Skip to content
June 28, 2011 / Karen Hill Anton

Informality happy homestay secret

Mie, Mario, Lila in Sanarudai — around the time Hirotaka stayed with us


(September 10, 1992)      

Homestays are popular now, and every year more and more Japanese go to stay abroad while their counterparts come to live with families in Japan.

Many friends here have told me about their rewarding homestay experiences hosting foreign guests, while others report they have “homestay burnout” or that it’s just “too troublesome”. These latter admit they’re unable to tell their guests “help yourself”.

“In the end, in Japan, a guest is a guest,” one friend says, and in the end, Japanese hosts turn their homes into inns, providing all services. Endeavoring to make their visitors welcome, they prepare and serve elaborate meals, striving to present the look and taste of Japan.

A couple of years ago we had a homestay experiences that was a little unusual because we are an American family whose home is in Japan, and our homestay visitor was a Japanese boy – whose home is also in Japan.

Never mind the particulars of how this came about, but we thoroughly enjoyed having Hirotaka live with us. Thirteen years old then, he was an unusual boy, mature for his age, and with an adventurous nature.

It was agreed Hirotaka would stay with us for several months. Already balancing the affairs of four children, a husband, a dog, and writing, I could hardly welcome a long-term guest. But it had also been agreed Hirotaka would not have guest status, and it was evident he was soon as comfortable with our family as he was with his own.

The first thing to go was the honorifics – we did not attach kun to his name, and he did not attach san to ours. We all called him “Hiro,” and fllowing the example of my children, he called me “Mama”.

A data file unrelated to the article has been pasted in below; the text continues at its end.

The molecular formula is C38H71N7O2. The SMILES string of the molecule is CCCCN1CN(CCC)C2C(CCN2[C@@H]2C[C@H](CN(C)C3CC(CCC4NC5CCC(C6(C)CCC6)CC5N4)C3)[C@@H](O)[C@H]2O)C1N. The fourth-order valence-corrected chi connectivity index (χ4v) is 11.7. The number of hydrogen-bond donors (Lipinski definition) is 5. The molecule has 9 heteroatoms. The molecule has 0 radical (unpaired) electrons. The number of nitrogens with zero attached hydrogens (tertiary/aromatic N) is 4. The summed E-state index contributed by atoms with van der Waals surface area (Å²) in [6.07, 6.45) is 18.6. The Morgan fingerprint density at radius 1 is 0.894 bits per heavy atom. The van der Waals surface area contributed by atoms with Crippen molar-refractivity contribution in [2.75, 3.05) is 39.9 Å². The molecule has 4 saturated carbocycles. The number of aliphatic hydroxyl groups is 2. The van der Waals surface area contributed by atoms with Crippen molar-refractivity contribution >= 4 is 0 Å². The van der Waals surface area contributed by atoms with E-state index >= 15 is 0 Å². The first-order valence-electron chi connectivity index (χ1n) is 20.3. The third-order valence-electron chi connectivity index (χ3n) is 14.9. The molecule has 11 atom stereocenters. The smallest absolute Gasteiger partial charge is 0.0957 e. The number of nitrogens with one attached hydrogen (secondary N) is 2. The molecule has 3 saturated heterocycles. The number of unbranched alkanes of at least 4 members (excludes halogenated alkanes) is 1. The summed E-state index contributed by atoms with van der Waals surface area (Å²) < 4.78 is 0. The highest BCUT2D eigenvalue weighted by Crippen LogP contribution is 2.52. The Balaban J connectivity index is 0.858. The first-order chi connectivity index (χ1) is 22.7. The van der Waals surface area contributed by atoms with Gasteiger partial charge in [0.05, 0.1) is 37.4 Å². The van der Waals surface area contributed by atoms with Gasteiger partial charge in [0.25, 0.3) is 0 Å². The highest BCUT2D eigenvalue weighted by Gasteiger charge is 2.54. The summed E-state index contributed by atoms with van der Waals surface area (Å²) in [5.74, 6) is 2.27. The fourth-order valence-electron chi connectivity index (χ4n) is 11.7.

His mother worried that he might get too comfortable and familiar with us and forget his manners in the process. But I found Hiro was just like my own children – polite most of the time, and not mindful of good manners enough of the time.

Although we’re a large family, our children were delighted to add Hiro. And our son Mario, the only boy among three girls, was thrilled to have an older brother.

Our daughter Mie, who was also 13 then, got to know a boy her age for the first time. She and Hiro spent a lot of time together laughing and listening to rap, rock and popular music. On Saturday nights they stayed up late talking about whatever it is 13 year-olds talk about.

Hiro helped our youngest daughter Lila with her homework just like her own brother and sister did, and he felt free to tell her to get out of his room when she was a nuisance.

Nothing was so interesting, and amusing, than to see the reactions of other people when they realized Hiro was living with us. One neighbor remarked about his size, marveling at how big he was. I agreed, he was a big boy. But then she said he seemed, well, a little “unusual.” Hesitating, she then asked if Hiro was “haafu” whereupon I assured her he was quite whole.

Once when a deliveryman rang our bell I almost laughed out loud seeing his utter confusion when both Hiro and I answered the door. I put my seal on the form acknowledging receipt of the package. Hiro took it into the kitchen, and the deliveryman retreated, flabbergasted, to the familiar safety of his van.

Another time when someone was visiting, Hiro came out of his room, said “Konnichiwa” and then went to the refrigerator to get a glass of mugicha. I could tell my visitor wanted to ask, “Who is he?” but didn’t feel it would be polite since he appeared to be a member of our family.

_______________________________________________

 

© Karen Hill Anton and “Crossing Cultures” 1990-2013. Unauthorized use and/or duplication of this material without express and written permission from this blog’s author and/or owner is strictly prohibited. Excerpts and links may be used, provided that full and clear credit is given to Karen Hill Anton and “Crossing Cultures” with appropriate and specific direction to the original content.

Leave a Reply

Fill in your details below or click an icon to log in:

WordPress.com Logo

You are commenting using your WordPress.com account. Log Out /  Change )

Google photo

You are commenting using your Google account. Log Out /  Change )

Twitter picture

You are commenting using your Twitter account. Log Out /  Change )

Facebook photo

You are commenting using your Facebook account. Log Out /  Change )

Connecting to %s

%d bloggers like this: